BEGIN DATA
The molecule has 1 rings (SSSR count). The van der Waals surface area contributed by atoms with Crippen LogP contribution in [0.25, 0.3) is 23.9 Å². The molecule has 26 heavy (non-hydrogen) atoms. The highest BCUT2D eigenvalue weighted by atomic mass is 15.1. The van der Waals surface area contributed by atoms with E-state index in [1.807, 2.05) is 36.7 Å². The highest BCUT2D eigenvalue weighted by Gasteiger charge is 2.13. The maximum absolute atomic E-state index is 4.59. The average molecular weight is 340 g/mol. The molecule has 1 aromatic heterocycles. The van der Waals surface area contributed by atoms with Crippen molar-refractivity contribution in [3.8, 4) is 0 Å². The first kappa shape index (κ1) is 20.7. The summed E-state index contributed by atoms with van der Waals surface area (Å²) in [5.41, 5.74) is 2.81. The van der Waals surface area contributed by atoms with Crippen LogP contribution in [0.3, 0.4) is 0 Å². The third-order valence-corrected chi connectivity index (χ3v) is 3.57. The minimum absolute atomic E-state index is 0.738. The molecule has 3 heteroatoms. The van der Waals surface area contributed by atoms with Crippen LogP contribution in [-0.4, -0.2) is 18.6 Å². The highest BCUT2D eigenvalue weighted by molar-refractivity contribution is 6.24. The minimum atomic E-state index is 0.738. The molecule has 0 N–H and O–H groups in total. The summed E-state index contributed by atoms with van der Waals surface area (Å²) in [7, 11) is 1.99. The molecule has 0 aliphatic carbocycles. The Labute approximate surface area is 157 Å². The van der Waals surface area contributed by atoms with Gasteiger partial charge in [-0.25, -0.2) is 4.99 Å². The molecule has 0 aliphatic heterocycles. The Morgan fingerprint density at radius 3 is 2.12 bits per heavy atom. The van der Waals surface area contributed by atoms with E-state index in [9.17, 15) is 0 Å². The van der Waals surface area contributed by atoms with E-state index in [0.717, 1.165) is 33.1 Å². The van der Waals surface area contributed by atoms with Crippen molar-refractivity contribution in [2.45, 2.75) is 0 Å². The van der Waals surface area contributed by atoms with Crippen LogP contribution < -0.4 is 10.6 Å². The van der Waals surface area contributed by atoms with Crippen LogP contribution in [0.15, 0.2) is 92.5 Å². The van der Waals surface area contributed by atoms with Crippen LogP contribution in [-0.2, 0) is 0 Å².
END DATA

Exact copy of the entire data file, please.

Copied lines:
The molecule has 1 rings (SSSR count). The van der Waals surface area contributed by atoms with Crippen LogP contribution in [0.25, 0.3) is 23.9 Å². The molecule has 26 heavy (non-hydrogen) atoms. The highest BCUT2D eigenvalue weighted by atomic mass is 15.1. The van der Waals surface area contributed by atoms with E-state index in [1.807, 2.05) is 36.7 Å². The highest BCUT2D eigenvalue weighted by Gasteiger charge is 2.13. The maximum absolute atomic E-state index is 4.59. The average molecular weight is 340 g/mol. The molecule has 1 aromatic heterocycles. The van der Waals surface area contributed by atoms with Crippen molar-refractivity contribution in [3.8, 4) is 0 Å². The first kappa shape index (κ1) is 20.7. The summed E-state index contributed by atoms with van der Waals surface area (Å²) in [5.41, 5.74) is 2.81. The van der Waals surface area contributed by atoms with Crippen LogP contribution in [0.3, 0.4) is 0 Å². The third-order valence-corrected chi connectivity index (χ3v) is 3.57. The minimum absolute atomic E-state index is 0.738. The molecule has 3 heteroatoms. The van der Waals surface area contributed by atoms with Crippen LogP contribution in [-0.4, -0.2) is 18.6 Å². The highest BCUT2D eigenvalue weighted by molar-refractivity contribution is 6.24. The minimum atomic E-state index is 0.738. The molecule has 0 N–H and O–H groups in total. The summed E-state index contributed by atoms with van der Waals surface area (Å²) in [7, 11) is 1.99. The molecule has 0 aliphatic carbocycles. The Labute approximate surface area is 157 Å². The van der Waals surface area contributed by atoms with Gasteiger partial charge in [-0.25, -0.2) is 4.99 Å². The molecule has 0 aliphatic heterocycles. The Morgan fingerprint density at radius 3 is 2.12 bits per heavy atom. The van der Waals surface area contributed by atoms with E-state index in [9.17, 15) is 0 Å². The van der Waals surface area contributed by atoms with E-state index in [0.717, 1.165) is 33.1 Å². The van der Waals surface area contributed by atoms with Crippen molar-refractivity contribution in [2.45, 2.75) is 0 Å². The van der Waals surface area contributed by atoms with Crippen LogP contribution < -0.4 is 10.6 Å². The van der Waals surface area contributed by atoms with Crippen LogP contribution in [0.15, 0.2) is 92.5 Å². The van der Waals surface area contributed by atoms with Crippen LogP contribution in [-0.2, 0) is 0 Å².